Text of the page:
Conclusion :

Whilst Fonagy’s theory has been influential, some researchers have criticized it for not placing enough emphasis upon the fundamental problem sufferers of borderline personality disorder (BPD) frequently experience – namely their inability to control intense emotional reactions (often referred to as ’emotional dysregulation’ ; to read my previously published article relating to this, entitled ‘Three Types Of Emotional Control Difficulties Resulting From Childhood Trauma’, CLICK HERE. )

Resources :

 

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David Hosier BSc Hons; MSc; PGDE(FAHE).

 

 

 

 

 

Explaining BPD In Terms Of The Diathesis-Stress Model

BPD, diathesis stress model

What Does ‘Diathesis’ Mean?

The medical definition of ‘diathesis’ is ‘a heriditary or constitutional predisposition to a disease or other disorder.‘ (The word ‘diathesis’ itself derives from the Greek word for ‘disposition).

What Is The Diathesis-Stress Model?

The diathesis-stress model is a psychological theory that proposes that a psychiatric disorder is caused not by heriditary factors (i.e. predispositional vulnerability) alone, NOR by psychologically stressful experiences alone, but by the way in which the two factors interact with one another.

Explaining Borderline Personality Disorder (BPD) In Terms Of The Diathesis-Stress Model :

The diathesis-stress model is an appropriate model with which to explain how borderline personality disorder (BPD) develops in the individual. It is appropriate because research suggests that BPD does not occur in a person solely because of his/her traumatic and stressful childhood experiences nor solely because of an unfortunate genetic inheritance. What is vital in determining whether or not a person ‘succumbs’ to BPD is  how their genes and childhood experiences combine and interact.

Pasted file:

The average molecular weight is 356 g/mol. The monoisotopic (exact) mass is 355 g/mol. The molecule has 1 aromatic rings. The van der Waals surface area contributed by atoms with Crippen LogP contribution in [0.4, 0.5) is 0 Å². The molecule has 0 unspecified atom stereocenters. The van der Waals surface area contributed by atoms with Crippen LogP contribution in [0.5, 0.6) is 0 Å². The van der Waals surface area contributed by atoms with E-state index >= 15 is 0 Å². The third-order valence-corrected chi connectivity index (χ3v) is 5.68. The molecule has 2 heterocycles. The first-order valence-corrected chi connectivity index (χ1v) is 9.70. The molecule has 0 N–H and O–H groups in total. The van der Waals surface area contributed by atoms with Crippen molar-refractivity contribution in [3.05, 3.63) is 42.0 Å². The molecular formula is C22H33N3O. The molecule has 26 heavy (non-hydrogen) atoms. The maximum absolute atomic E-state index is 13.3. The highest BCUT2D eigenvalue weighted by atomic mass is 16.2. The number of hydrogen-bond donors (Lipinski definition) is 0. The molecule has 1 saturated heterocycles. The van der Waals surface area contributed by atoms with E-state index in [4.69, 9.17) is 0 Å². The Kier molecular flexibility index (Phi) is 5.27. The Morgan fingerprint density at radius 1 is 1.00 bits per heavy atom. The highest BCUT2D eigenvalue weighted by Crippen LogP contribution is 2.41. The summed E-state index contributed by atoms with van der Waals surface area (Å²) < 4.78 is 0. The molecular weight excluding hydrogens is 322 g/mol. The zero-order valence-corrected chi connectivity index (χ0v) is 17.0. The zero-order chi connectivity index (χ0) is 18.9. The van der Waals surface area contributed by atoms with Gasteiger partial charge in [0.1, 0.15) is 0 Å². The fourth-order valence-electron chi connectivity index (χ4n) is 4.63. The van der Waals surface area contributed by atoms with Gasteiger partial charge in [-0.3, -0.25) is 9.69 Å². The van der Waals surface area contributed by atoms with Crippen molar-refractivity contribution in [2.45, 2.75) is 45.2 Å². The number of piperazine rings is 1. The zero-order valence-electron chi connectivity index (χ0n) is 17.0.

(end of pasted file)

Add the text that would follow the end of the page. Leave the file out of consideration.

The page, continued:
In other words, a person who is genetically vulnerable to developing BPD and experiences severe, protracted trauma during childhood may well go on to suffer from BPD in adulthood (see equation 1, below)

However, another individual who has low genetic vulnerability to the disorder and suffers a similarly traumatic childhood (although, of course, the ‘amount’ of trauma a person experiences is impossible to quantify – each case is utterly unique) may well avoid developing it (see equation 2, below)

So, we could represent the above with the following equations :

1)   HIGH LEVEL OF CHILDHOOD TRAUMA + HIGH GENETIC VULNERABILITY = HIGH CHANCE OF DEVELOPING BPD.

2)   HIGH LEVEL OF CHILDHOOD TRAUMA +LOW GENETIC VULNERABILITY = LOWER CHANCE OF DEVELOPING BPD (compared to 1, above).

And, of course, it naturally follows that :

3)   LOW LEVEL OF CHILDHOOD TRAUMA + LOW GENETIC VULNERABILITY = LOW CHANCE OF DEVELOPING BPD

4)   LOW LEVEL OF CHILDHOOD TRAUMA + HIGH GENETIC VULNERABILITY= HIGHER CHANCE OF DEVELOPING BPD (compared to 3, above)

More About Genetic Vulnerabilty To BPD :